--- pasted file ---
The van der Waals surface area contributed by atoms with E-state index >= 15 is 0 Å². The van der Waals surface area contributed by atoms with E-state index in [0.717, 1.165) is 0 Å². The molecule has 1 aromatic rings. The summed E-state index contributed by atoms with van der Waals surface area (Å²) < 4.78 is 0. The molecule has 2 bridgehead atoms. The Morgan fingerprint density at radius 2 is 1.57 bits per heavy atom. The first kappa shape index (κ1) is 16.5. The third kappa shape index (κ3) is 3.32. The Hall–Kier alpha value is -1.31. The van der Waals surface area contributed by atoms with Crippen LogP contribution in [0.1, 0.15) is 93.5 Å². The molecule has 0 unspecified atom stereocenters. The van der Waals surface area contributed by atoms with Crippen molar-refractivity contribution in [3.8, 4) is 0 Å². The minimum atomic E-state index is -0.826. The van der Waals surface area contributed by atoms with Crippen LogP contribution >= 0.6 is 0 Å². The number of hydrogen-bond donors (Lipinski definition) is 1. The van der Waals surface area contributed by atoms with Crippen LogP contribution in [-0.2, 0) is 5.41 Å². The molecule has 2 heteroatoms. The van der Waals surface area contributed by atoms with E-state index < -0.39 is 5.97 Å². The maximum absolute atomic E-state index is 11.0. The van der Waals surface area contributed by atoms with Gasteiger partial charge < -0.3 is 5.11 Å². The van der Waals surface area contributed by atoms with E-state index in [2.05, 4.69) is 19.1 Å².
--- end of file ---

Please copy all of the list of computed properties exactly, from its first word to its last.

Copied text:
The van der Waals surface area contributed by atoms with E-state index >= 15 is 0 Å². The van der Waals surface area contributed by atoms with E-state index in [0.717, 1.165) is 0 Å². The molecule has 1 aromatic rings. The summed E-state index contributed by atoms with van der Waals surface area (Å²) < 4.78 is 0. The molecule has 2 bridgehead atoms. The Morgan fingerprint density at radius 2 is 1.57 bits per heavy atom. The first kappa shape index (κ1) is 16.5. The third kappa shape index (κ3) is 3.32. The Hall–Kier alpha value is -1.31. The van der Waals surface area contributed by atoms with Crippen LogP contribution in [0.1, 0.15) is 93.5 Å². The molecule has 0 unspecified atom stereocenters. The van der Waals surface area contributed by atoms with Crippen molar-refractivity contribution in [3.8, 4) is 0 Å². The minimum atomic E-state index is -0.826. The van der Waals surface area contributed by atoms with Crippen LogP contribution >= 0.6 is 0 Å². The number of hydrogen-bond donors (Lipinski definition) is 1. The van der Waals surface area contributed by atoms with Crippen LogP contribution in [-0.2, 0) is 5.41 Å². The molecule has 2 heteroatoms. The van der Waals surface area contributed by atoms with E-state index < -0.39 is 5.97 Å². The maximum absolute atomic E-state index is 11.0. The van der Waals surface area contributed by atoms with Gasteiger partial charge < -0.3 is 5.11 Å². The van der Waals surface area contributed by atoms with E-state index in [2.05, 4.69) is 19.1 Å².